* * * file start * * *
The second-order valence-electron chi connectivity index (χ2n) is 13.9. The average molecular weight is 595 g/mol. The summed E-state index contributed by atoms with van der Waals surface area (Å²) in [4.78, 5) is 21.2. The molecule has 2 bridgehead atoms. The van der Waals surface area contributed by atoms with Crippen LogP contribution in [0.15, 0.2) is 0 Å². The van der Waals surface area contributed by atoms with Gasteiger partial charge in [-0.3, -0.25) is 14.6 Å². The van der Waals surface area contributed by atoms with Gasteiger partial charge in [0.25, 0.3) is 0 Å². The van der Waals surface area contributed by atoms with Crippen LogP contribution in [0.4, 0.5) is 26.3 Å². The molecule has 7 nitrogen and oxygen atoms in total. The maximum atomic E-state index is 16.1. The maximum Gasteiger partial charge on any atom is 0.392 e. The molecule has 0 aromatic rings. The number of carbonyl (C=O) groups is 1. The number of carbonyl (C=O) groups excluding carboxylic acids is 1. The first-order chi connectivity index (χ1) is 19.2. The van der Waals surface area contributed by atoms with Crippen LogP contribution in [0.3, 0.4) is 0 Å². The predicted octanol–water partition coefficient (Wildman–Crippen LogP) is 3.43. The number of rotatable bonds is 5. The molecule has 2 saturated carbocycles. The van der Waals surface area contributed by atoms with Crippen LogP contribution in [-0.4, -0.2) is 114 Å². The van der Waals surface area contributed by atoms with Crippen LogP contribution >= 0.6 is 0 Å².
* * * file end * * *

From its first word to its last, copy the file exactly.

The second-order valence-electron chi connectivity index (χ2n) is 13.9. The average molecular weight is 595 g/mol. The summed E-state index contributed by atoms with van der Waals surface area (Å²) in [4.78, 5) is 21.2. The molecule has 2 bridgehead atoms. The van der Waals surface area contributed by atoms with Crippen LogP contribution in [0.15, 0.2) is 0 Å². The van der Waals surface area contributed by atoms with Gasteiger partial charge in [-0.3, -0.25) is 14.6 Å². The van der Waals surface area contributed by atoms with Gasteiger partial charge in [0.25, 0.3) is 0 Å². The van der Waals surface area contributed by atoms with Crippen LogP contribution in [0.4, 0.5) is 26.3 Å². The molecule has 7 nitrogen and oxygen atoms in total. The maximum atomic E-state index is 16.1. The maximum Gasteiger partial charge on any atom is 0.392 e. The molecule has 0 aromatic rings. The number of carbonyl (C=O) groups is 1. The number of carbonyl (C=O) groups excluding carboxylic acids is 1. The first-order chi connectivity index (χ1) is 19.2. The van der Waals surface area contributed by atoms with Crippen LogP contribution in [0.3, 0.4) is 0 Å². The predicted octanol–water partition coefficient (Wildman–Crippen LogP) is 3.43. The number of rotatable bonds is 5. The molecule has 2 saturated carbocycles. The van der Waals surface area contributed by atoms with Crippen LogP contribution in [-0.4, -0.2) is 114 Å². The van der Waals surface area contributed by atoms with Crippen LogP contribution >= 0.6 is 0 Å².